What a disservice your article did to the many wonderful community colleges that were sneered at in "'Cooling out' poor, minority kids in community college" (May 9).
I am sure there are millions of people who disagree with you. I know many students who attended community college and then went on to successful careers.
I was talking to a young lady recently who is an aide in a nursing home. She enrolled in Cecil Community College to become a registered nurse. But she was not complaining about how the educational community is unfair to her as a poor, white woman. Instead, she is doing something on her own to better her chances in life.
Sixty years ago my mother died when I was a senior in high school. I wanted to go to college and my father did pay for my first year at a two-year secretarial school. But then he told me he would not pay for any more schooling for me, since girls went on to marry and didn't need an education.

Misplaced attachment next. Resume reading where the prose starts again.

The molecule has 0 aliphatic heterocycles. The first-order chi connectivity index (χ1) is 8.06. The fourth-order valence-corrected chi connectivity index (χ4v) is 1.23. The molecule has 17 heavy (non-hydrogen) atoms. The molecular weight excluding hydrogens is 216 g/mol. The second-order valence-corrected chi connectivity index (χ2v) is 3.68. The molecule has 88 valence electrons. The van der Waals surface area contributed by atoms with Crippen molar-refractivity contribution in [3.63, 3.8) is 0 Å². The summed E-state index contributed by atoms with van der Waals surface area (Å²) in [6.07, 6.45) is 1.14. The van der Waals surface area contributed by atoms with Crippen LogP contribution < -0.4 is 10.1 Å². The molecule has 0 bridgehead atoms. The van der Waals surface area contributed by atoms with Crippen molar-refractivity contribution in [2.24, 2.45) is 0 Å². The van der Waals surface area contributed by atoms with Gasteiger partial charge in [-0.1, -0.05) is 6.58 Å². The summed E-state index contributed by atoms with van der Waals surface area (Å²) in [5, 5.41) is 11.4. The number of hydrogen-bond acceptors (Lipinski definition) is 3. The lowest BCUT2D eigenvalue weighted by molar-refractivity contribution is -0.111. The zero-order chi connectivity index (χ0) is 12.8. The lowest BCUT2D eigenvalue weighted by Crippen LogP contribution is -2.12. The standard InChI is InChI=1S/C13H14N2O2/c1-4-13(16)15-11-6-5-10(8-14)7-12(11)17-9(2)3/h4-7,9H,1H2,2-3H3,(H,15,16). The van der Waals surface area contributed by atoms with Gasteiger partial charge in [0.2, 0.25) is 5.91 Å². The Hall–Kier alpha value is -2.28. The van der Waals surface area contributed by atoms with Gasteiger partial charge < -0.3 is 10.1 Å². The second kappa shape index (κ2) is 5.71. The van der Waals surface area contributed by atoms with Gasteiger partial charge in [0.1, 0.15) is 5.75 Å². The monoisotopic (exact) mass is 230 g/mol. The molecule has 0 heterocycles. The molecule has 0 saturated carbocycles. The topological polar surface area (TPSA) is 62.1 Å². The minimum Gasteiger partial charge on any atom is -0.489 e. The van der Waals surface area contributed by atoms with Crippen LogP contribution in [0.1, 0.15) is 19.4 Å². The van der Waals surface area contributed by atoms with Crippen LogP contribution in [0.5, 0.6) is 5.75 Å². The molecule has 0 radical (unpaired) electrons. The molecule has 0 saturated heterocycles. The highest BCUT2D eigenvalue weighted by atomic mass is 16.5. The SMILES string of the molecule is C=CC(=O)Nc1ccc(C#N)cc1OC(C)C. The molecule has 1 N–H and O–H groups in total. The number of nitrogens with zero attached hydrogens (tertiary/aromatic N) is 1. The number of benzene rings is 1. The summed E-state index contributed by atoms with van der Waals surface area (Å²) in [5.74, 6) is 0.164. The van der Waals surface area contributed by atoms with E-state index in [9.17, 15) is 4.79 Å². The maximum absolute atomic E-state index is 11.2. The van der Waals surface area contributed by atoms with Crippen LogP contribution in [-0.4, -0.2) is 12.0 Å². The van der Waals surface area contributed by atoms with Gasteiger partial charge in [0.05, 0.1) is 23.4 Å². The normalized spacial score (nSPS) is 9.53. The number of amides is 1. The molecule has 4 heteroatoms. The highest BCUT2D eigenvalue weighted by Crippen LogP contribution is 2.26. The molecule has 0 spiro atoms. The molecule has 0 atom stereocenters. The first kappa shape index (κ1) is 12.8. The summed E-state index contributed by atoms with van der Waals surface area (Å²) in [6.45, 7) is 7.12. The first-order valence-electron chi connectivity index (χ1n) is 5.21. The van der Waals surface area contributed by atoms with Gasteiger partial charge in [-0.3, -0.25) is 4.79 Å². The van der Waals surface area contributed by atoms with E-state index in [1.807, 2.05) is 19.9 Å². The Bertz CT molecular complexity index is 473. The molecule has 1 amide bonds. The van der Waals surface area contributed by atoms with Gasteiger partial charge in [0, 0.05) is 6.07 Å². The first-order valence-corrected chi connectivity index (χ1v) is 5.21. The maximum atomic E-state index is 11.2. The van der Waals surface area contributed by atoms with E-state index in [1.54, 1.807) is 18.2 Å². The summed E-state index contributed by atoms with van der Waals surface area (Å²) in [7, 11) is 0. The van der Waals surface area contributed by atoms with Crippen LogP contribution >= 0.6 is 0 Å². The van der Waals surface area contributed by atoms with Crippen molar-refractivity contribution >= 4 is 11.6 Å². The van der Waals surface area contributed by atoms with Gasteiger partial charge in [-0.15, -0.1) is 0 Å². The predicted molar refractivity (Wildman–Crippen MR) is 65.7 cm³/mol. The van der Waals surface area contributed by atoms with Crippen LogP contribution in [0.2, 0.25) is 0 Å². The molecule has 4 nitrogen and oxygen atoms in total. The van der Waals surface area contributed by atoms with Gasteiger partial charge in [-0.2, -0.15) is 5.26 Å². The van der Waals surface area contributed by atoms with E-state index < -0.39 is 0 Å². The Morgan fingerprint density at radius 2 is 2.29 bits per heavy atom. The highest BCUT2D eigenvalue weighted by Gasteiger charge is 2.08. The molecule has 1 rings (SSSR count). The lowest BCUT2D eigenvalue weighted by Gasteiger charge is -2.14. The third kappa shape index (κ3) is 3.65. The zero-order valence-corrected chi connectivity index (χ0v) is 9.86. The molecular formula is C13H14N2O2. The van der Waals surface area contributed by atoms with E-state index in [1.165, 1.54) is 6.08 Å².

I understood that his thinking was the prevailing wisdom of that time. However, I got a job, worked and saved enough money to go to a four-year college that helped out by providing me with jobs and assistance.
I am forever grateful to everyone who helped me, but I had to do the initial tasks by doing what I had to do instead of waiting for society do everything for me.
Marie Mullen, JoppaCopyright © 2015, The Baltimore Sun